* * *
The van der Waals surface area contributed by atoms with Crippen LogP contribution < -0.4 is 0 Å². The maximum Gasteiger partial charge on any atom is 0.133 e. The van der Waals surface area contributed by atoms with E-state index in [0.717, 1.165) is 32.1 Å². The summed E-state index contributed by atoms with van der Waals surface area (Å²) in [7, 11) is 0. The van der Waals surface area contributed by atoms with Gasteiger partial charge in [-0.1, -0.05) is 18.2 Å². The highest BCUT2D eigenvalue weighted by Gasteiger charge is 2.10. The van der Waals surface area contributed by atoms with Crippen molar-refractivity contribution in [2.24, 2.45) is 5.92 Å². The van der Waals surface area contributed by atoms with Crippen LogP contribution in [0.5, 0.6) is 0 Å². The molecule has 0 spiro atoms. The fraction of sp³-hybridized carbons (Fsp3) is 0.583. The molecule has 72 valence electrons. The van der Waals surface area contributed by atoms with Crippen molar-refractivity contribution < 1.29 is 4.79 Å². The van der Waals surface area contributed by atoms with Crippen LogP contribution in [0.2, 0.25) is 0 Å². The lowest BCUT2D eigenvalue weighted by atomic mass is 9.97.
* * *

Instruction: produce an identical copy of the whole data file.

The van der Waals surface area contributed by atoms with Crippen LogP contribution < -0.4 is 0 Å². The maximum Gasteiger partial charge on any atom is 0.133 e. The van der Waals surface area contributed by atoms with E-state index in [0.717, 1.165) is 32.1 Å². The summed E-state index contributed by atoms with van der Waals surface area (Å²) in [7, 11) is 0. The van der Waals surface area contributed by atoms with Gasteiger partial charge in [-0.1, -0.05) is 18.2 Å². The highest BCUT2D eigenvalue weighted by Gasteiger charge is 2.10. The van der Waals surface area contributed by atoms with Crippen molar-refractivity contribution in [2.24, 2.45) is 5.92 Å². The van der Waals surface area contributed by atoms with Crippen LogP contribution in [0.5, 0.6) is 0 Å². The molecule has 0 spiro atoms. The fraction of sp³-hybridized carbons (Fsp3) is 0.583. The molecule has 72 valence electrons. The van der Waals surface area contributed by atoms with Crippen molar-refractivity contribution < 1.29 is 4.79 Å². The van der Waals surface area contributed by atoms with Crippen LogP contribution in [0.2, 0.25) is 0 Å². The lowest BCUT2D eigenvalue weighted by atomic mass is 9.97.